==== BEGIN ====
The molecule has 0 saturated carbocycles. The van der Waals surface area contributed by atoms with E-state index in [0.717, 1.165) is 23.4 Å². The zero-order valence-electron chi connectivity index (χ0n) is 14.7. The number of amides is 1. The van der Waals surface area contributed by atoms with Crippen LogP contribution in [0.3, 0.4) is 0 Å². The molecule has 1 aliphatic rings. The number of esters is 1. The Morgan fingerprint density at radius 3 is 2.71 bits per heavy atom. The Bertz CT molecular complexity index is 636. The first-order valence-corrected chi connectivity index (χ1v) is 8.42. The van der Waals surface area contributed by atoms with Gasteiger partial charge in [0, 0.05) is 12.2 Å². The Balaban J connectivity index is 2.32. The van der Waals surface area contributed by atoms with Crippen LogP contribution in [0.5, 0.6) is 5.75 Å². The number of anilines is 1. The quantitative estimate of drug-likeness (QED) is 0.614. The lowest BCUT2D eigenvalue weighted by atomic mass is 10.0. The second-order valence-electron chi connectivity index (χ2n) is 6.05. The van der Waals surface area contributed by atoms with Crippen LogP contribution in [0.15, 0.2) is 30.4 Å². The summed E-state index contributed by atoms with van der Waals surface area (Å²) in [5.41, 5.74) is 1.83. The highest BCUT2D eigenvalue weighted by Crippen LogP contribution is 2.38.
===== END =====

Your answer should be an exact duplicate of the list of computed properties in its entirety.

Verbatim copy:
The molecule has 0 saturated carbocycles. The van der Waals surface area contributed by atoms with E-state index in [0.717, 1.165) is 23.4 Å². The zero-order valence-electron chi connectivity index (χ0n) is 14.7. The number of amides is 1. The van der Waals surface area contributed by atoms with Crippen LogP contribution in [0.3, 0.4) is 0 Å². The molecule has 1 aliphatic rings. The number of esters is 1. The Morgan fingerprint density at radius 3 is 2.71 bits per heavy atom. The Bertz CT molecular complexity index is 636. The first-order valence-corrected chi connectivity index (χ1v) is 8.42. The van der Waals surface area contributed by atoms with Gasteiger partial charge in [0, 0.05) is 12.2 Å². The Balaban J connectivity index is 2.32. The van der Waals surface area contributed by atoms with Crippen LogP contribution in [0.5, 0.6) is 5.75 Å². The number of anilines is 1. The quantitative estimate of drug-likeness (QED) is 0.614. The lowest BCUT2D eigenvalue weighted by atomic mass is 10.0. The second-order valence-electron chi connectivity index (χ2n) is 6.05. The van der Waals surface area contributed by atoms with Crippen LogP contribution in [0.15, 0.2) is 30.4 Å². The summed E-state index contributed by atoms with van der Waals surface area (Å²) in [5.41, 5.74) is 1.83. The highest BCUT2D eigenvalue weighted by Crippen LogP contribution is 2.38.